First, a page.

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Endothelin antagonism in experimental hepatic fibrosis. Implications for endothelin in the pathogenesis of wound healing.

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  • Research Article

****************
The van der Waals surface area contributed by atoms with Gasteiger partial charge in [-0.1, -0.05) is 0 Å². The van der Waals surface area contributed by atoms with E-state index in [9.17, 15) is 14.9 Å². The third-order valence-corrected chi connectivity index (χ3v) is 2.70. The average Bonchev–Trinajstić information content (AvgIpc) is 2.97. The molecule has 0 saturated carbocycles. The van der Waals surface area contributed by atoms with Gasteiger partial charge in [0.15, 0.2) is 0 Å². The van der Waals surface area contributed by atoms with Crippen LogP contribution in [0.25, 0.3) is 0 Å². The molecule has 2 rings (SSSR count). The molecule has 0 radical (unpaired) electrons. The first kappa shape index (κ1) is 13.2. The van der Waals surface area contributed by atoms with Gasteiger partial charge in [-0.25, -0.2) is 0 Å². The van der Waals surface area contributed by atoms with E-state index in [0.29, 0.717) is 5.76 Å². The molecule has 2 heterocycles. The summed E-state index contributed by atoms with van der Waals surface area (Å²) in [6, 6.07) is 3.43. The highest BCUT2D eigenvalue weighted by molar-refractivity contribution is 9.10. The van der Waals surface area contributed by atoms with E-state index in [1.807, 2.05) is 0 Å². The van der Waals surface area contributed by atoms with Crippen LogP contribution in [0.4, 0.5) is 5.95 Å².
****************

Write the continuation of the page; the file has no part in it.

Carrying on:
The liver's response to chronic injury is fibrosis, which is analogous to wound healing in other organs. Hepatic wounding is characterized by the "activation" of resident stellate cells (lipocytes, Ito cells) to myofibroblast-like cells that produce increased amounts of smooth muscle alpha-actin and extracellular matrix. Stellate cells possess abundant endothelin (ET) receptors (ETA/B) and, therefore, are subject to the effects of ET-1 and 3. In this study, we investigated whether ETs contribute to the activation of stellate cells and consequently, fibrogenesis. In cultured stellate cells, ET-1 and sarafotoxin S6C (a potent ETB receptor agonist) stimulated stellate cell activation, as assessed by expression of smooth muscle alpha-actin. Furthermore, the mixed ETA/B receptor antagonist, bosentan, blocked this process. Next, we administered bosentan during the induction of liver injury in two mechanistically distinct forms of hepatic wounding. Bosentan reduced levels of type I collagen and cellular fibronectin mRNAs in whole-liver tissue extracts in both models. In freshly isolated stellate cells from injured livers, bosentan reduced expression of activation markers, including smooth muscle alpha-actin and extracellular matrix mRNAs. We further demonstrate that endothelin antagonism after establishment of fibrosing injury reduced stellate cell activation and matrix production. These data indicate that ET contributes to stellate cell activation and fibrogenesis. Because ET is upregulated in diverse forms of parenchymal injury, we speculate that ET may play an important role in the wound-healing response.

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